My deployment system is built around GitHub. Since the content for a static site is just files in folders, you’re able to manage and deploy the entire site via git (which is a commonly used version control system that makes it so you can restore old versions of your code if you break something). This is cool because it fully backs up and versions your site and your content, and you can sync it between multiple locations. GitHub is the de facto web-based git repository host of choice for most developers, and I have a free account already, so I decided early on that I’d use GitHub as a middleman in my deploy process.
Here’s how I decided I wanted the site deployment process to work: I make edits or write posts > I push the updates to Github when I’m finished > Github tells my web server that there are updates > the server pulls the update from Github > the server, running the site generator builds the site.
Static Site Generator: Jekyll
A static site generator is the tool that takes your content and your templates and converts them into actual web pages. You can run the generator on your local computer, output the site there and then send it to your server, or you can have the server running the generator by itself. I decided early on I didn’t want to generate the site on my personal computer, because I wanted to be able to update the site from my phone, so the generator needed to be hosted on the server.
In hindsight, I wish I had researched the different static site generators more before I started on the project because there are lots of great static site generators. I went with one called Jekyll basically just because I’d heard of it. It was one of the first ones in the category and is still the most popular. Jekyll is good, but after I was mostly done with the project I checked out the other options and I think I should have given Hugo a closer look. It’s supposed to be a lot quicker at generating sites than Jekyll. This doesn’t affect the speed the user gets the site—just how fast new changes get uploaded.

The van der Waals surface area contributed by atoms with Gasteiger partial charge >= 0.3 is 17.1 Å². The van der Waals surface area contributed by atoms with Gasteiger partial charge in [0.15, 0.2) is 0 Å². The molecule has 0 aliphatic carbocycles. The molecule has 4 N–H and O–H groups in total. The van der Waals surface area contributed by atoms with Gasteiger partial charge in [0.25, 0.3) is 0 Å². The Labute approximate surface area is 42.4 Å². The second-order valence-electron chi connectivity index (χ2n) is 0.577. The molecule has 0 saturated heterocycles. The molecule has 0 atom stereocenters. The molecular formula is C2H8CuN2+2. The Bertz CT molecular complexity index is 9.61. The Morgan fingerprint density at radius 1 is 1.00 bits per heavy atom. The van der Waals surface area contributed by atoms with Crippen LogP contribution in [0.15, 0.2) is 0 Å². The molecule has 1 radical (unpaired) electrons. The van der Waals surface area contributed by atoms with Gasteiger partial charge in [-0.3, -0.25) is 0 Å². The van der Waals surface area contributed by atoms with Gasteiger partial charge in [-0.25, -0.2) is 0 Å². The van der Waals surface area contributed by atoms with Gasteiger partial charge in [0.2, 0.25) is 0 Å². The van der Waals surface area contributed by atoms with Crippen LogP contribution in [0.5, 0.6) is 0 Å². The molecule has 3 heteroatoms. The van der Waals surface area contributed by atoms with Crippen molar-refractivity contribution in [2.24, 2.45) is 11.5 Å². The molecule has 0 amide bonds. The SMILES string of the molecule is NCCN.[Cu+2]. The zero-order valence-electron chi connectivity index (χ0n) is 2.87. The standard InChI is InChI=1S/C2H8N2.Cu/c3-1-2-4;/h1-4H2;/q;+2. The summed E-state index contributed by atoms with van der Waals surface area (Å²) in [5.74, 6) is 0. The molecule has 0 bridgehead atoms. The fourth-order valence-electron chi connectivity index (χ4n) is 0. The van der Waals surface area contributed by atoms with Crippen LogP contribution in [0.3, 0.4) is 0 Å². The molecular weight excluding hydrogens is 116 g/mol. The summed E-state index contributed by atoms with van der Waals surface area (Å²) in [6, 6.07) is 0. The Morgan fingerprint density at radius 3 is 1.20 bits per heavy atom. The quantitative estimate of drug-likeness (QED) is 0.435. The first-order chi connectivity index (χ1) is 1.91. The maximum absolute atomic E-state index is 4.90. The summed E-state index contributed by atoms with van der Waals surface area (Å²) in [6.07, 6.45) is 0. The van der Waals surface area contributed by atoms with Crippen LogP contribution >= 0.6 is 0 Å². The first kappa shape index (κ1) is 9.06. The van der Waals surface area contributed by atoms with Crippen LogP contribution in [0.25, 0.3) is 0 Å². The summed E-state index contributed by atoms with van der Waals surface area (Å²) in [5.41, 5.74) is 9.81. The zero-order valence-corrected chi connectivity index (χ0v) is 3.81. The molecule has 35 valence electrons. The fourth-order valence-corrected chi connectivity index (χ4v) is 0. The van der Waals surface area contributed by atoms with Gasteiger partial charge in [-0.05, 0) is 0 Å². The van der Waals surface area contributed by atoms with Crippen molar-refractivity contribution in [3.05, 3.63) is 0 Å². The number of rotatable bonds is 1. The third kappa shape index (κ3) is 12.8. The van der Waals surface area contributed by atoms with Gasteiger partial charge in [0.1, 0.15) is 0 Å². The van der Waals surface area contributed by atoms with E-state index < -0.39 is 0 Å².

That being said, I enjoyed working with Jekyll and found it to be pretty simple. I had to install a plugin to support pagination, but that wasn’t bad at all. If I feel like build times are ever getting out of hand, maybe I’ll convert it to Hugo.
Web Host: Netlify
There were two options I considered and tested. I could use the virtual private server I already use to host my other sites, or I could try out a service specifically designed to host static sites.
The virtual private server I already have running is a Digital Ocean Droplet that just costs $5 a month. I really like it. I have it running on NGINX, and it’s easy to add new sites too. Getting the site up and running on the server is something I felt comfortable with (you just have to SSH into the server > install Jekyll > download your site from GitHub > generate the site pages > set up the NGINX config files so it knows when to serve the site)—the problem for me is that I don’t know as much about triggering the site to download new updates and generate the site. I didn’t want to have to manually SSH in, pull down the new data, and build the site each time.
The way that you could get the server to download the files and build them automatically is using a thing called webhooks. You can configure GitHub to send out a webhook notification to your server whenever the GitHub hosted data is updated and have that notification trigger a script on the server that will make the server download the updated files and run the build process. It probably wouldn’t be too hard to figure this out, but I’d need to install some new software, and I didn’t feel like messing too much with that server since I’ve got all my other stuff running on there.